Chemical Abundances

Pregalactic metal enrichment: The chemical signatures of the first stars

The emergence of the first sources of light at redshifts of z˜10-30 signaled the transition from the simple initial state of the Universe to one of increasing complexity. Recent progress in our understanding of the formation of the first stars and galaxies, starting with cosmological initial conditions, primordial gas cooling, and subsequent collapse and fragmentation are reviewed. The important open question of how the pristine gas was enriched with heavy chemical elements in the wake of the first supernovae is emphasized.

The Chemical Signature of a Relic Star Cluster in the Sextans Dwarf Spheroidal Galaxy—Implications for Near-field Cosmology

We present tentative evidence for the existence of a dissolved star cluster at [Fe/H] = -2.7 in the Sextans dwarf spheroidal galaxy. We use the technique of chemical tagging to identify stars that are highly clustered in a multi-dimensional chemical abundance space ( {C}-space). In a sample of six stars, three, possibly four, stars are identified as potential cluster stars.

The Chemical Signatures of the First Star Clusters in the Universe

The chemical abundance patterns of the oldest stars in the Galaxy are expected to contain residual signatures of the first stars in the early universe. Numerous studies attempt to explain the intrinsic abundance scatter observed in some metal-poor populations in terms of chemical inhomogeneities dispersed throughout the early Galactic medium due to discrete enrichment events. Just how the complex data and models are to be interpreted with respect to "progenitor yields" remains an open question. Here we show that stochastic chemical evolution models to date have overlooked a crucial fact.

Reconstructing Fossil Sub-structures of the Galactic Disk: Clues from Abundance Patterns of Old Open Clusters and Moving Groups

The long term goal of large-scale chemical tagging is to use stellar elemental abundances as a tracer of dispersed substructures of the Galactic disk. The identification of such lost stellar aggregates and the exploration of their chemical properties will be key in understanding the formation and evolution of the disk. Present day stellar structures such as open clusters and moving groups are the ideal testing grounds for the viability of chemical tagging, as they are believed to be the remnants of the original larger star-forming aggregates.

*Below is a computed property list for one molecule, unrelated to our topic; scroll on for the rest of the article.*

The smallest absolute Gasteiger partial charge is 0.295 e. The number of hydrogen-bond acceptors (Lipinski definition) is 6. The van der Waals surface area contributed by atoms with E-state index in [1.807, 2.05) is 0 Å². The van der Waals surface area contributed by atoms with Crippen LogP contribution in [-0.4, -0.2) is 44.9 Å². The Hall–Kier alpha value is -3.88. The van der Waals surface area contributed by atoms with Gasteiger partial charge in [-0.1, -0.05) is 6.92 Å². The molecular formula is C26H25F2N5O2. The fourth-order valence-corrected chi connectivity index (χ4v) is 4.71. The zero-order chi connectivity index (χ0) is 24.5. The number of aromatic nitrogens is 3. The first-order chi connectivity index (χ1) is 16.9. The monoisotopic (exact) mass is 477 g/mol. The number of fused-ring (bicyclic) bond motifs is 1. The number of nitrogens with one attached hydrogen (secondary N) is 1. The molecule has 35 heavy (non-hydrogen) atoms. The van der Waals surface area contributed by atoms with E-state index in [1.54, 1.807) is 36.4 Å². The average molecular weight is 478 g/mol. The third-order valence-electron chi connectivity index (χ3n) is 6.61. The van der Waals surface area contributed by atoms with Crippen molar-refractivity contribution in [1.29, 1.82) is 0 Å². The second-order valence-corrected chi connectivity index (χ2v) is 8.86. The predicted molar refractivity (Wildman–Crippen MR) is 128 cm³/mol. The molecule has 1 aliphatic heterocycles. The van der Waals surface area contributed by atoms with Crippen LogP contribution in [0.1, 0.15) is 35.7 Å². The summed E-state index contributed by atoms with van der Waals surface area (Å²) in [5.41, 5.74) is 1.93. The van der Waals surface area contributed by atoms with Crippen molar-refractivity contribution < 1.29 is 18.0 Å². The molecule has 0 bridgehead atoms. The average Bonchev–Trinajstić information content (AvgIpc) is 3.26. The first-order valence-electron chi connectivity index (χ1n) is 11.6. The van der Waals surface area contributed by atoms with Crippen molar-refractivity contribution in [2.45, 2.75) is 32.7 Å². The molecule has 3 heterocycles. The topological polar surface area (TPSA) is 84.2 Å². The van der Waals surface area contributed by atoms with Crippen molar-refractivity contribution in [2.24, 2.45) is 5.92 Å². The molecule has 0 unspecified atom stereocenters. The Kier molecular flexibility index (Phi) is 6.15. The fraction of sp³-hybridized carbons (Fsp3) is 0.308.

Chemical Homogeneity in Collinder 261 and Implications for Chemical Tagging

This paper presents abundances for 12 red giants of the old open cluster Collinder 261 based on spectra from the Very Large Telescope UVES. Abundances were derived for Na, Mg, Si, Ca, Mn, Fe, Ni, Zr, and Ba. We find that the cluster has a solar-level metallicity of [Fe/H]=-0.03 dex. However, most α- and s-process elements were found to be enhanced. The star-to-star scatter was consistent with the expected measurement uncertainty for all elements. The observed rms scatter is as follows: Na=0.07, Mg=0.05, Si=0.06, Ca=0.05, Mn=0.03, Fe=0.02, Ni=0.04, Zr=0.12, and Ba=0.03 dex.

Chemically Tagging the HR 1614 Moving Group

We present abundances for a sample of F, G, and K dwarfs of the HR 1614 moving group based on high-resolution, high signal-to-noise ratio spectra from the Anglo-Australian Telescope UCLES instrument. Our sample includes stars from Feltzing and Holmberg, as well as from Eggen. Abundances were derived for Na, Mg, Al, Si, Ca, Mn, Fe, Ni, Zr, Ba, Ce, Nd, and Eu. The α, Fe, and Fe-peak element abundances show a bimodal distribution, with four stars having solar metallicities, while the remaining 14 stars are metal-rich, [Fe/H]>=0.25 dex.

Chemical Homogeneity in the Hyades

We present an abundance analysis of the heavy elements Zr, Ba, La, Ce, and Nd for Hyades F-K dwarfs based on high-resolution, high signal-to-noise ratio spectra from Keck HIRES. The derived abundances show the stellar members to be highly uniform, although some elements show a small residual trend with temperature. The rms scatter for each element for the cluster members is as follows: Zr=0.055, Ba=0.049, Ce=0.025, La=0.025, and Nd=0.032 dex. This is consistent with the measurement errors and implies that there is little or no intrinsic scatter among the Hyades members.

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